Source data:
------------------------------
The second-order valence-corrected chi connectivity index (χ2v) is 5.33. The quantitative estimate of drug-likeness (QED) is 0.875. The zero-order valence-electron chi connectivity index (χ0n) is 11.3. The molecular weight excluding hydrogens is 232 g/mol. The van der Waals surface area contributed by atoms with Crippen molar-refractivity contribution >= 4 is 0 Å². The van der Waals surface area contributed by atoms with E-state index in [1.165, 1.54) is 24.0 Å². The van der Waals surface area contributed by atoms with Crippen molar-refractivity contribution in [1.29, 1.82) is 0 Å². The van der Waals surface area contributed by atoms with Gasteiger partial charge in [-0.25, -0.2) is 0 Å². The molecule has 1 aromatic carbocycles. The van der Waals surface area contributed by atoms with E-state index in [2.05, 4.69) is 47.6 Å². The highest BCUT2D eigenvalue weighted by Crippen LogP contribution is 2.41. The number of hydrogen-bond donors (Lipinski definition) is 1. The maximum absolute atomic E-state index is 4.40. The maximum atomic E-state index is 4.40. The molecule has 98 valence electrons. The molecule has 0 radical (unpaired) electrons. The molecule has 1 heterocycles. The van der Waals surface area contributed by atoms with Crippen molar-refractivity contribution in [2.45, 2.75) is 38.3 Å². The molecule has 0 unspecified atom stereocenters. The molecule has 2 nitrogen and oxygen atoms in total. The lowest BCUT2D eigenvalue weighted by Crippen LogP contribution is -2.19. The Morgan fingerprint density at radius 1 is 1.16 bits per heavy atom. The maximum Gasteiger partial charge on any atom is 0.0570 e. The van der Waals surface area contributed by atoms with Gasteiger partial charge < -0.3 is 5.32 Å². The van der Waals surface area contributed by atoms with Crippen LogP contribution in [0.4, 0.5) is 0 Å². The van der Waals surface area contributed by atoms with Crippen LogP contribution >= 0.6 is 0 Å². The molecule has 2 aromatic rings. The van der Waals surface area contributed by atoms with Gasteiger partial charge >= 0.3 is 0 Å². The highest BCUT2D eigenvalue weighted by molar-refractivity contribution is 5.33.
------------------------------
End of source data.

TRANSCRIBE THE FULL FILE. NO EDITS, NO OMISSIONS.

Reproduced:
The second-order valence-corrected chi connectivity index (χ2v) is 5.33. The quantitative estimate of drug-likeness (QED) is 0.875. The zero-order valence-electron chi connectivity index (χ0n) is 11.3. The molecular weight excluding hydrogens is 232 g/mol. The van der Waals surface area contributed by atoms with Crippen molar-refractivity contribution >= 4 is 0 Å². The van der Waals surface area contributed by atoms with E-state index in [1.165, 1.54) is 24.0 Å². The van der Waals surface area contributed by atoms with Crippen molar-refractivity contribution in [1.29, 1.82) is 0 Å². The van der Waals surface area contributed by atoms with Gasteiger partial charge in [-0.25, -0.2) is 0 Å². The molecule has 1 aromatic carbocycles. The van der Waals surface area contributed by atoms with E-state index in [2.05, 4.69) is 47.6 Å². The highest BCUT2D eigenvalue weighted by Crippen LogP contribution is 2.41. The number of hydrogen-bond donors (Lipinski definition) is 1. The maximum absolute atomic E-state index is 4.40. The maximum atomic E-state index is 4.40. The molecule has 98 valence electrons. The molecule has 0 radical (unpaired) electrons. The molecule has 1 heterocycles. The van der Waals surface area contributed by atoms with Crippen molar-refractivity contribution in [2.45, 2.75) is 38.3 Å². The molecule has 0 unspecified atom stereocenters. The molecule has 2 nitrogen and oxygen atoms in total. The lowest BCUT2D eigenvalue weighted by Crippen LogP contribution is -2.19. The Morgan fingerprint density at radius 1 is 1.16 bits per heavy atom. The maximum Gasteiger partial charge on any atom is 0.0570 e. The van der Waals surface area contributed by atoms with Gasteiger partial charge < -0.3 is 5.32 Å². The van der Waals surface area contributed by atoms with Crippen LogP contribution in [0.4, 0.5) is 0 Å². The van der Waals surface area contributed by atoms with Crippen LogP contribution >= 0.6 is 0 Å². The molecule has 2 aromatic rings. The van der Waals surface area contributed by atoms with Gasteiger partial charge >= 0.3 is 0 Å². The highest BCUT2D eigenvalue weighted by molar-refractivity contribution is 5.33.